Jay Doscher's Recovery Kit 2B Drops Back to the Raspberry Pi 4 for a Battery-Powered Rugged Build

Moving from a Raspberry Pi 5 in the Recovery Kit 2 to the previous model for reasons of power, the RK2B is a slick battery-powered portable.

Gareth Halfacree
1 month ago3D Printing / HW101

Jay Doscher is back with another ruggedized portable design, the Recovery Kit 2B — packing a Raspberry Pi 4 Model B with a clever swing-out battery cartridge into a weatherproof Pelican case.

"The build is as you'd suspect from me by now, starting with the Pelican 1300 case and throwing in that same old tiny screen and Netgear switch, but there's a bit more here," Doscher explains of the new 2B-suffixed Recovery Kit. "This is a bit of a simpler build, but I developed it side by side with the RK2 [Recovery Kit 2], allowing this to take a different path in terms of looks and functionality."

The Recovery Kit 2B comes, as Doscher explains, hot on the heels of the Recovery Kit 2, which in turn revisited the original Raspberry Pi Recovery Kit unveiled back in November 2019. Where the Recovery Kit 2 saw an upgrade to the faster Raspberry Pi 5, along with changes designed to make it easier to build than the original, the Recovery Kit 2B drops back to a Raspberry Pi 4 Model B.

"I had originally planned on doing a Raspberry Pi 5 build and have a slim build without a network switch," Doscher explains, "but when I read the power specs on the Pi 5 I knew it wasn't going to be with this battery. There are plenty of Pi 4s to find, and while I wonder about how many more builds I will do with a Pi vs. the Intel N100, it's a pretty easy to use board, and simplicity really helps here."

The lower power requirements of the Raspberry Pi 4 versus the Raspberry Pi 5 means that the Recovery Kit 2B can be battery powered while keeping the size down. There's a four-row ortholinear keyboard, held in place with 3D-printed shims, and an official Raspberry Pi 7" Touchscreen Display. The main hardware — Raspberry Pi 4 and a small Ethernet switch — sits in a 3D printed frame in the main Pelican case body.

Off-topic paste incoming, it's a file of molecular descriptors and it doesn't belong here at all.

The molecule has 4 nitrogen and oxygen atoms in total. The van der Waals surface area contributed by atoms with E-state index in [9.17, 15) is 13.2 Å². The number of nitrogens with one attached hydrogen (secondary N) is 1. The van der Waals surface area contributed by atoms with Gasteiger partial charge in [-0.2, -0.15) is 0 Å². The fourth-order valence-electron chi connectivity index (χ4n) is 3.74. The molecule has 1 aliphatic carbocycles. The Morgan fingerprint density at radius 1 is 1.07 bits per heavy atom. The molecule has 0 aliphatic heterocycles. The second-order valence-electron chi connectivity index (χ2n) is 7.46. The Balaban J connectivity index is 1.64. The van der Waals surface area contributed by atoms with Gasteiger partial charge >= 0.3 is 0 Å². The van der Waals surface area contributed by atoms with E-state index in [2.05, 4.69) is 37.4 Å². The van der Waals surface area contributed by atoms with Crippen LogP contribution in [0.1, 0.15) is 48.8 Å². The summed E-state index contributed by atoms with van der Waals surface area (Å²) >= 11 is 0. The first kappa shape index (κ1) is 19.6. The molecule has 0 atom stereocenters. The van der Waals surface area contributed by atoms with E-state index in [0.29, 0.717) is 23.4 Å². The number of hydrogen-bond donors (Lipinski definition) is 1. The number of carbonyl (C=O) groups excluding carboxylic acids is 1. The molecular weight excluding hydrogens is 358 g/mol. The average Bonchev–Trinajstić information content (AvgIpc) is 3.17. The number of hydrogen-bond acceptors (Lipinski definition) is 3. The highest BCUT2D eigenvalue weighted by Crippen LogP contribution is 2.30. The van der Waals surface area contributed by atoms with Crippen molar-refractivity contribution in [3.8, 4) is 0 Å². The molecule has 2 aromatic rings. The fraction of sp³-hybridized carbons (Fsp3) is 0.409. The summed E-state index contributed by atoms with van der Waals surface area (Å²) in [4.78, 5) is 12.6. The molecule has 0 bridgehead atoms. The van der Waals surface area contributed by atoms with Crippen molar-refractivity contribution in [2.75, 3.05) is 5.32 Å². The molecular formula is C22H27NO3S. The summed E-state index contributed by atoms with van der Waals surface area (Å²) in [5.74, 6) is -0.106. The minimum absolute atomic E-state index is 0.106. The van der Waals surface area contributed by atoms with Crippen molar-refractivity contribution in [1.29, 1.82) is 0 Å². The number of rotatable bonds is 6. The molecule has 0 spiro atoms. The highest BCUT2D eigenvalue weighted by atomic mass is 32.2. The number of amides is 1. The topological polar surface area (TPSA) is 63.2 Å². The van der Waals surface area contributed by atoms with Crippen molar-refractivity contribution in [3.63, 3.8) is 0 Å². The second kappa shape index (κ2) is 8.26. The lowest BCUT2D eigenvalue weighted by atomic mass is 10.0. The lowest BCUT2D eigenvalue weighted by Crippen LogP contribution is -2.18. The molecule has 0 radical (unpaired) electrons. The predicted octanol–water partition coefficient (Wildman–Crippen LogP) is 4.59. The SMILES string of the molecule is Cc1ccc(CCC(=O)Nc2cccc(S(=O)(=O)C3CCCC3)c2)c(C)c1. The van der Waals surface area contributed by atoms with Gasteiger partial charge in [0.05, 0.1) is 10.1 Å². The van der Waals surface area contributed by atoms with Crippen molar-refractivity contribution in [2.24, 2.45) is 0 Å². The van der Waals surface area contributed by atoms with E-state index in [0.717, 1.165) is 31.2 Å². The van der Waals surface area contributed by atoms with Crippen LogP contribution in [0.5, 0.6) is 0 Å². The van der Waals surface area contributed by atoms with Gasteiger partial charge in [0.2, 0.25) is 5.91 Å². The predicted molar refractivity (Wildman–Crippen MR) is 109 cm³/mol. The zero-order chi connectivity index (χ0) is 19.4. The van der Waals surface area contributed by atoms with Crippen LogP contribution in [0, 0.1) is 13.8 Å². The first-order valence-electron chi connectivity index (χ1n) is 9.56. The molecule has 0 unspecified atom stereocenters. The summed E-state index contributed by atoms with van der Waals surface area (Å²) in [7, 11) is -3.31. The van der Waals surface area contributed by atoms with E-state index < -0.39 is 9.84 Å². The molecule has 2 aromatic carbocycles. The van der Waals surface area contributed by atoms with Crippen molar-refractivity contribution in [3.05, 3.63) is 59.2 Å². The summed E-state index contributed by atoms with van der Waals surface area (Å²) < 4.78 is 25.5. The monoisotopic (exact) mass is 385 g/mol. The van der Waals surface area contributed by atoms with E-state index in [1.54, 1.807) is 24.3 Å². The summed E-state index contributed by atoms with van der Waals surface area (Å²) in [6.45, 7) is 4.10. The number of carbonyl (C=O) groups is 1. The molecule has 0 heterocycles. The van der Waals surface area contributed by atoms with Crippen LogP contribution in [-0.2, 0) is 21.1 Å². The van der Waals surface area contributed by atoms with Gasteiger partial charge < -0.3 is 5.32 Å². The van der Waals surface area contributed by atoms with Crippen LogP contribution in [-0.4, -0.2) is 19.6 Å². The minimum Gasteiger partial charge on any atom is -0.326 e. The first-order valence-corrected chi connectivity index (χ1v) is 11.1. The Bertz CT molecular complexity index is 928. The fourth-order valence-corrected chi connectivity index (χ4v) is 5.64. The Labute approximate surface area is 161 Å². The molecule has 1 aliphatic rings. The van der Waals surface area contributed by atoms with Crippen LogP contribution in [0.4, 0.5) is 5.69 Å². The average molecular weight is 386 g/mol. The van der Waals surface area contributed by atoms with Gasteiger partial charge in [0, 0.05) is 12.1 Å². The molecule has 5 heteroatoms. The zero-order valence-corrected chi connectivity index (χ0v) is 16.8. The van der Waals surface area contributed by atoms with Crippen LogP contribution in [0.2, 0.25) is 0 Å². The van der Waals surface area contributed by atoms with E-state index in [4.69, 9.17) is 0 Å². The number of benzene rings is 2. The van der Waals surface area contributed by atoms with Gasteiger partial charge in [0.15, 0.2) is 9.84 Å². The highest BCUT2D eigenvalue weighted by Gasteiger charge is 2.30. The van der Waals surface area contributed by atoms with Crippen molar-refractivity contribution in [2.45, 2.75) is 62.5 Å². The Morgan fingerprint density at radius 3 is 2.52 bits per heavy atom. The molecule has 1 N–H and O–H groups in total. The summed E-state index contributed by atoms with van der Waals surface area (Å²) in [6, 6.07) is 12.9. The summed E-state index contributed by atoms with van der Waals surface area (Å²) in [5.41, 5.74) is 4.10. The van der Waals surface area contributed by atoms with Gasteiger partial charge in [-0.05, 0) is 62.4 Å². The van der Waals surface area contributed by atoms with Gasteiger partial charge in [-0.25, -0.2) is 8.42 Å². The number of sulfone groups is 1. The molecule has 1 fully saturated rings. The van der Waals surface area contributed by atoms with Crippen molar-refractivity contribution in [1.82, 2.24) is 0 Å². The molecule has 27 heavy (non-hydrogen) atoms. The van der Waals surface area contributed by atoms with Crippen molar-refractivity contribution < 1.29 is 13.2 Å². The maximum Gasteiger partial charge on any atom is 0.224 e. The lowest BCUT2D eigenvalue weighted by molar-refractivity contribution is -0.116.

An interesting twist on the usual design comes into play with the battery. An off-the-shelf Shargeek Storm 2 Slim USB battery pack is used to power the hardware, which sits beneath the display in a swing-out cartridge housing. The battery's on-board status display remains fully visible, and if you need it to power something else you can just swing it out without dismantling the rest of the build.

Full details on the Recovery Kit 2B are available on Doscher's website, with 3D print files available to paying subscribers at $5 a month — and are, Doscher points out, distributed to said subscribers under a Creative Commons Non-Commercial license.

Gareth Halfacree
Freelance journalist, technical author, hacker, tinkerer, erstwhile sysadmin. For hire: freelance@halfacree.co.uk.
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